Place is also representative of trauma. James Farley works with physical elements of the environment to consider the correlation between climate change and ecology and their effect on the way we understand our surroundings. Similarly, Katrin Koenning researches the effects of rising temperatures. Her body of work Lake Mountain (2012) records the devastating effect of the Black Saturday Bushfires in 2009, which killed 173 people and irrevocably changed the landscape. Trauma to the natural environment is a subject also present in the work of Tim J. Veling. After the Christchurch Earthquakes in 2010 and 2011, Veling began to document the substantial damage to and rebuilding of the city. These photographs remind us it is inconceivable to think we can control the living world we inhabit; rather we must adapt to the merciless surroundings.

In his essay, Shooting the Sunburnt Country, the Land of Sweeping Plains, the Rugged Mountain Ranges: Australian Landscape and Wilderness Photography, Rod Giblett asserts though the resulting influence of American landscape photography encourages a pictorialist approach, Antipodean artists should instead ‘shift from a nationalist mythology of landscape photography to a new national mythology of photography for environmental sustainability.’ As our protagonist, the fictional Thomas Balfour, fortifies himself against the howling Tasman wind, to marked changes in his immediate environment from England to the West Coast of New Zealand; artists working with landscape must acknowledge the considerable changes occurring to the natural world in order to preserve it. Making art has always been a way to ‘honour what is greater and more interesting than we are’, and the natural world will always be greater and more interesting than we are.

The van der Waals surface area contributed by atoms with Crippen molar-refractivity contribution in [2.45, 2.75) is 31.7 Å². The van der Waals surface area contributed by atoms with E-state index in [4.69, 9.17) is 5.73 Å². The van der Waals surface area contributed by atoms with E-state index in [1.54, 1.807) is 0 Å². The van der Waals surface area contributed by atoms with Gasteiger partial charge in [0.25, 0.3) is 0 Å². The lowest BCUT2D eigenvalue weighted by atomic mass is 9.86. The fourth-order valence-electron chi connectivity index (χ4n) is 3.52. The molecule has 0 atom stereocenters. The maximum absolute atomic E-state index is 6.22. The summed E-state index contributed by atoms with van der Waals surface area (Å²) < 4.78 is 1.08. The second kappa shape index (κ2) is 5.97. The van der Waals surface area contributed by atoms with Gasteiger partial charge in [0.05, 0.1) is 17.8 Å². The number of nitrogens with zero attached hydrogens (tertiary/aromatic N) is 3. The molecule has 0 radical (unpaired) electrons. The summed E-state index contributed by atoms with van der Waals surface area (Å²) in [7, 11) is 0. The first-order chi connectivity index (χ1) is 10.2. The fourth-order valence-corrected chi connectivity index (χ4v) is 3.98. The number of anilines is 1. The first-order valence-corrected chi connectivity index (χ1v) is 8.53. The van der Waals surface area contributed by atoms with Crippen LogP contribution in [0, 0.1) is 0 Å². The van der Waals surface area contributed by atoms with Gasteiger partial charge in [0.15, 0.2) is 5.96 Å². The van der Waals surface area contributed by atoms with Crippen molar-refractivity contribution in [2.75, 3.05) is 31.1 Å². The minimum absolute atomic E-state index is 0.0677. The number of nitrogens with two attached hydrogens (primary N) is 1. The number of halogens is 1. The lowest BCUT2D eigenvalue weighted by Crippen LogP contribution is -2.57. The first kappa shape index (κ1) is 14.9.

1. Adams, Robert. Why People Photograph, Aperture (New York, 1996), pages 179-182.
  2. Giblett, Rod. Shooting the Sunburnt Country, the Land of Sweeping Plains, the Rugged Mountain Ranges: Australian Landscape and Wilderness Photography in ‘Continuum: Journal of Media & Cultural Studies’, Taylor & Francis (2007), page 337.